14 December 2009
Leaving aside the moral implications of my question, what I am really asking here is does the act of adultery violate a criminal law. At the turn of the century . . . the 19th century . . . all states had laws punishing adultery. The punishment ranged from flogging to imprisonment. But today no one talks, for instance, of charging Tiger Woods with a crime. But could we? Apparently, the answer is yes, at least in some states. The Associated Press has more.
13 December 2009
For years now prosecutors in the United States have been saying that crime shows such as CSI create unrealistic expectations as to what forensic evidence can prove in a criminal trial. Academics have dubbed this the "CSI Effect," and some wonder whether the fictional depiction of the court system is now negatively impacting how the real court system functions. So it should not be surprising that criminal defendants now also feel that fiction may be interfering with their right to fair trial. This was the argument that was made last week before the Supreme Judicial Court of Massachusetts, where a man convicted of murder claimed that the jury that convicted him was unduly influenced by the CSI Effect. The Boston Globe has more, but here is a hint as to how the justices responded to this appeal:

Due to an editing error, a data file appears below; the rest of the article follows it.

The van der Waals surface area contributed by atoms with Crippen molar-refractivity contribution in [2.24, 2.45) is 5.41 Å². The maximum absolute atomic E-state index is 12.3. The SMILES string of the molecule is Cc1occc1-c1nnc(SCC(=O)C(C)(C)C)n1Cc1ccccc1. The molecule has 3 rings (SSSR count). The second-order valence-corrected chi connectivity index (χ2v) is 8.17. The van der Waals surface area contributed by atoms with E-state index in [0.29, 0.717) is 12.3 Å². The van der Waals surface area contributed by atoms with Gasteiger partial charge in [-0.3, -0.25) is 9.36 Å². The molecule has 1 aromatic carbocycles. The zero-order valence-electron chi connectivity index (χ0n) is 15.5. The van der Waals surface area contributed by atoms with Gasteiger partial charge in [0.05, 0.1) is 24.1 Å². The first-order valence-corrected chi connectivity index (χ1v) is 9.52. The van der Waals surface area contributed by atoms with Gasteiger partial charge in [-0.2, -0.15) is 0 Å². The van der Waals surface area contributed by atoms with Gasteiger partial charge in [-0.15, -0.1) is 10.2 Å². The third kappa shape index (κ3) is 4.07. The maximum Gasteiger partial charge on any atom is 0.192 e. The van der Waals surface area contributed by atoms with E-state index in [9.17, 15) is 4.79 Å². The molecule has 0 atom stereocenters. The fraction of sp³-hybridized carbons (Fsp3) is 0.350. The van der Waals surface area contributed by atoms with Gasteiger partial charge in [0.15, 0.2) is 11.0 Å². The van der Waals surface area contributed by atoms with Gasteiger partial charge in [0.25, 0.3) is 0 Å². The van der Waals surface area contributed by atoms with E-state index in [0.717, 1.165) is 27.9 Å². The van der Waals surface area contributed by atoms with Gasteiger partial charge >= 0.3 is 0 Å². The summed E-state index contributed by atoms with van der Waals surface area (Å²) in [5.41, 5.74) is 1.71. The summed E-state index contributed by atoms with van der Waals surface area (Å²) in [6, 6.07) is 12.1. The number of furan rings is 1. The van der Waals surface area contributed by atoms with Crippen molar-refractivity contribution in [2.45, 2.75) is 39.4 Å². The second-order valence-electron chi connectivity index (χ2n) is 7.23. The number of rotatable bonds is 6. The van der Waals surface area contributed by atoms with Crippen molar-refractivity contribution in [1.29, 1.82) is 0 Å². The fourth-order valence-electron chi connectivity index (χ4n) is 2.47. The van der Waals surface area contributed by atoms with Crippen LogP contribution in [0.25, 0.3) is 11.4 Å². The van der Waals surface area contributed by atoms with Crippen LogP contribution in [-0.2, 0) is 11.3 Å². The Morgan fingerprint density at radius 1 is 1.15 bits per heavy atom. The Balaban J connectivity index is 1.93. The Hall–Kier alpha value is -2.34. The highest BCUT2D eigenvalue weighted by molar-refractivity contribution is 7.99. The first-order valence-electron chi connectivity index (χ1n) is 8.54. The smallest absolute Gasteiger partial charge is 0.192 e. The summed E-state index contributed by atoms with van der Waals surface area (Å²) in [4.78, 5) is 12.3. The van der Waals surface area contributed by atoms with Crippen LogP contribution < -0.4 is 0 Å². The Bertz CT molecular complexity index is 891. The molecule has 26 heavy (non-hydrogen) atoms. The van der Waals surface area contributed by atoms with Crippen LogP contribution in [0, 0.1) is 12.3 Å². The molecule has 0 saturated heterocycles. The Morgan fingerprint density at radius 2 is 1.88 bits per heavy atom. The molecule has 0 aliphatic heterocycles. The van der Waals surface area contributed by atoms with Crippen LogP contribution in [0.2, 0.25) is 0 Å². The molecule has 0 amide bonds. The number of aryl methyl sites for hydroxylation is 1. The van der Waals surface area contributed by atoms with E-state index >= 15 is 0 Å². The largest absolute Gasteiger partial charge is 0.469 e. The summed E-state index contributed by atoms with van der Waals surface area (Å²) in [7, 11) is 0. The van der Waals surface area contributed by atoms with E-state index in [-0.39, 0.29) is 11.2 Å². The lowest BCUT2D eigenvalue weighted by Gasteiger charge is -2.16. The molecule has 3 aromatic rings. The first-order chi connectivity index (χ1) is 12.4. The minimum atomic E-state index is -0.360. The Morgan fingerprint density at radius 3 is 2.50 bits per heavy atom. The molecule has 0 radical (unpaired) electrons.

Margaret H. Marshall, chief justice of the Supreme Judicial Court, expressed frustration while hearing an appeal in a Lowell first-degree murder case in which the defense claims a trial judge committed an error when he referenced the television show “CSI: Crime Scene Investigation. . . .’’
Marshall, however, noted from the bench that a 2006 Yale Law Journal study concluded the “CSI effect’’ was legal fiction and that jurors were not influenced to be against prosecutors. As such, she said, talk about “CSI’’ should be banned in courtrooms across the state.